We live in a world of data and computation. Coupled together, large data sets and computational techniques are transforming our interactions with each other and with information sources across society, gradually reinventing our decision-making and knowledge building processes. Yet as physical beings, we still rely heavily on material and sensory ways of constructing knowledge in the world. A gradual shift in the cognitive sciences toward embodied paradigms of human cognition can inspire us to think about why and how computational media should engage our bodies and minds together. By supporting a close connection between our motor, perceptual and cognitive systems, emerging human-computer interaction techniques can offer powerful opportunities to re-think the way we engage with and construct knowledge in a cyberphysical world.
This talk will present ongoing research and prototype systems from the Synaesthetic Media Lab that explore how tangible and embodied interactions can support and enhance creativity, discovery and learning across the physical and digital worlds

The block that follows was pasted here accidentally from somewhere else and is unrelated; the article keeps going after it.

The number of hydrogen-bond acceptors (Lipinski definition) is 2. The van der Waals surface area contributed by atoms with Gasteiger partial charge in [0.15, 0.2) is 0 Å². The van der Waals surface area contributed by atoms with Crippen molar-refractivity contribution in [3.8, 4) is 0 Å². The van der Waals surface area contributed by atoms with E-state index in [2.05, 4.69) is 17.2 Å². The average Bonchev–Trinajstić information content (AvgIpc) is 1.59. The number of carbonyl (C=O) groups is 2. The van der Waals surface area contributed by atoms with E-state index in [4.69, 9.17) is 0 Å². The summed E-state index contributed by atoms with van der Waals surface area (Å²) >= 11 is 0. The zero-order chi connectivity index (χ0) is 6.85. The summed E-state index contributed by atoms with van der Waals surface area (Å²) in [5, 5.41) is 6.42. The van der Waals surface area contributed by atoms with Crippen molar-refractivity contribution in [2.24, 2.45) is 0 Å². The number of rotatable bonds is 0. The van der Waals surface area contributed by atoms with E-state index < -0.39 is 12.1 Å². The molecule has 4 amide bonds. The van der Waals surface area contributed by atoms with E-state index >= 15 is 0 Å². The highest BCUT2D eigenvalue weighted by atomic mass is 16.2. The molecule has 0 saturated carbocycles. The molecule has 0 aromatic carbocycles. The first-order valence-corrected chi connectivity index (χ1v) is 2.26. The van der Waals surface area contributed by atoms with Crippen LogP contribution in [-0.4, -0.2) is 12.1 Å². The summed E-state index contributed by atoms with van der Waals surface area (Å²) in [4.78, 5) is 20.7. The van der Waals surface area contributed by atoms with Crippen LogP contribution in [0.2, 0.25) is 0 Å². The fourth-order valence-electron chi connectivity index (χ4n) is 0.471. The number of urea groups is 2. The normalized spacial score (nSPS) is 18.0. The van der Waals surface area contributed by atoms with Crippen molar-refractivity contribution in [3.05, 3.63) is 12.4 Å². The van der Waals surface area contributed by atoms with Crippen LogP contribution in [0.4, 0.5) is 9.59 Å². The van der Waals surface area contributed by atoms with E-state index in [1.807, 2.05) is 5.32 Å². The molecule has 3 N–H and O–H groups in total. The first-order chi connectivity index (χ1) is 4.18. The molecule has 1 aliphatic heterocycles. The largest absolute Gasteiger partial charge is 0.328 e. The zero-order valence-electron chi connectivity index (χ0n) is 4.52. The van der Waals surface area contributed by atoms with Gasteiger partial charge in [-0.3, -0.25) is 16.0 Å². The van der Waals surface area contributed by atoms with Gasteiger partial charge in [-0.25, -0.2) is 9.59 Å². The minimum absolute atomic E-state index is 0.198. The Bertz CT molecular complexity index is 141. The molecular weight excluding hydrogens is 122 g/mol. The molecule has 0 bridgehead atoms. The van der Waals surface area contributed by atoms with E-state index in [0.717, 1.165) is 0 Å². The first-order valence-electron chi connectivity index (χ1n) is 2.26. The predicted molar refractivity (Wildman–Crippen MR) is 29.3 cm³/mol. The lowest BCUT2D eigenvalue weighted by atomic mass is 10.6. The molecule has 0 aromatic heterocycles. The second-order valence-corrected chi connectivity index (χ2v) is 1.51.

Ali Mazalek has spent nearly 20 years trying to get digital technologies to fit better into her physical world and life, rather than letting them drag her into the pixelated depths of her computer screens. At the same time, she has a deep interest in how computational media can support and enhance creative practices and processes, supporting new forms of expression and new ways of thinking and learning. She is a Canada Research Chair in Digital Media and Innovation and Associate Professor in the RTA School of Media at Ryerson University. Her Synaesthetic Media Lab (synlab.ca) is a playground where physical materials, analog sensors, and digital media happily co-exist and come together in novel ways to support creativity and expression across both science and art disciplines. Mazalek received M.S. and Ph.D. degrees from the MIT Media Lab and a Hon. B.Sc. in computer science and mathematics from the University of Toronto. She is a member of the inaugural cohort of the Royal Society of Canada’s College of New Scholars, Artists and Scientists.
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